Title: TOURING THE SACRED: COMPARISON OF PILGRIMAGE AND TOURISM LANDSCAPES AT MEILI SNOW MOUNTAINS, CHINA
This paper examines the question if and how the experience of landscape differs in pilgrimage and nature/heritage tourism at Meili Snow Mountains National Park, Yunnan, China. Meili Mountains are a part of the Three Parallel Rivers UNESCO World Natural Heritage site and the mountains, especially the highest peak Khawa Karpo, are holy to the Tibetans. The term “nature” is assumed to be universal category which is separate from human-shaped space. If sacralization of nature is seen as a foundational aspect of environmentalism and these views are seen to be universal, how does the embodied experience of hiking (nature tourism) differ from pilgrimage in these differently constructed landscapes?
The world heritage status, formation of the national park and the formal name change of the area into Shangri-la have resulted in quick growth of tourism. All of the holy mountains of Tibetan Buddhism have been recognized as natural heritage even though by virtue of human interaction and interpretation, all ‘natural’ landscapes are culturally inscribed, understood and valued, even more so when the local understanding of ‘nature’ differs completely from ours. The holy Khawa Karpo was originally a fierce mountain demon, that was transformed into a protector of the Dharma by Padmasambhava in the eight century. Now the landscape of Meili Mountains is explained in signs placed along the pilgrimage/tourist routes giving the sites/sights overly Buddhist explanations. Yet, according to local beliefs, in addition to Khawa Karpo, much of the surrounding landscape is also animate.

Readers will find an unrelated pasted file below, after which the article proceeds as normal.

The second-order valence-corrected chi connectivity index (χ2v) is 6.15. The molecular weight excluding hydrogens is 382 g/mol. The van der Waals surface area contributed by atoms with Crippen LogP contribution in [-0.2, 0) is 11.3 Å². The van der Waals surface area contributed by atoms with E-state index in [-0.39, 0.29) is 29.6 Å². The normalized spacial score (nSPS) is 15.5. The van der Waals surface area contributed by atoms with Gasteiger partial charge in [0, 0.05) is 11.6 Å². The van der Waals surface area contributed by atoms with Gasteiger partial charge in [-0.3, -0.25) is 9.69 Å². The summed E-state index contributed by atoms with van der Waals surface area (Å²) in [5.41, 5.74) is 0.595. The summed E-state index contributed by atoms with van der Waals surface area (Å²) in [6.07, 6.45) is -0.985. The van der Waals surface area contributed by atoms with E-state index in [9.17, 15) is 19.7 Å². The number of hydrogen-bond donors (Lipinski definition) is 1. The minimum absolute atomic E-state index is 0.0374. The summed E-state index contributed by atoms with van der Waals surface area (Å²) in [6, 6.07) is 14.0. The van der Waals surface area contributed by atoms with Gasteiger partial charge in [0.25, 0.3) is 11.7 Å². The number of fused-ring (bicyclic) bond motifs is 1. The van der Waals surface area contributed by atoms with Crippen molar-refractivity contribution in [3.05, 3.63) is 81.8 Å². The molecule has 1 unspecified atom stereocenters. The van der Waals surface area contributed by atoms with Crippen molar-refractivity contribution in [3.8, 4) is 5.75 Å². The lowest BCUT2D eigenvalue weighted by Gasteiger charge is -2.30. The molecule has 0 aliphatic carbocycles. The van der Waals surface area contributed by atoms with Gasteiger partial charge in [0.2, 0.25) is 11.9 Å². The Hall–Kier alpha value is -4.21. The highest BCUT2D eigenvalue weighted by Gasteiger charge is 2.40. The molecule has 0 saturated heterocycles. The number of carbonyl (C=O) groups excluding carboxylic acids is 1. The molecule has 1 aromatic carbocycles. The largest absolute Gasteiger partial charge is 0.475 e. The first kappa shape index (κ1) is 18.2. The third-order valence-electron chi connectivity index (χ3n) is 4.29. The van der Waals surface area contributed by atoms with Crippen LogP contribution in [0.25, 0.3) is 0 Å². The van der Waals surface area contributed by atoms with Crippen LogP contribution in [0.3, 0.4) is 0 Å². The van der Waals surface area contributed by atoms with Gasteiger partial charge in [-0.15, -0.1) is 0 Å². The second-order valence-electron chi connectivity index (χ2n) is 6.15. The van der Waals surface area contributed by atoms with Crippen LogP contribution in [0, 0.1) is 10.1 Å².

Title: The Legal Foundations of Religious Cultural Heritage Protection
It is common knowledge that the identification of religious cultural heritage is prima facie based upon the fundamental choice (either made by a certain religious group, or by the society as a whole) as to which religious elements of this broader “culture” should be deemed worthy of preservation for the generations to come. However, the process of defining and protecting certain religious elements as invaluable heritage assets, is - more than often- a complex one. In fact, it is exactly this, rather intricate, process that lends religious cultural heritage its powerful legal dimension, since the decision as to what and how is deemed worthy of protection and preservation, is primarily made by Law. In this light, the present article will briefly examine the legal foundations for the protection of religious cultural heritage at the international level, in accordance with the principle of freedom of religion and the right to culture. Apart from the examination of various pertinent provisions, norms and regulations relating to the protection of religious heritage, crucial cultural themes will be also presented, utilizing a broader interdisciplinary approach of the subject matter.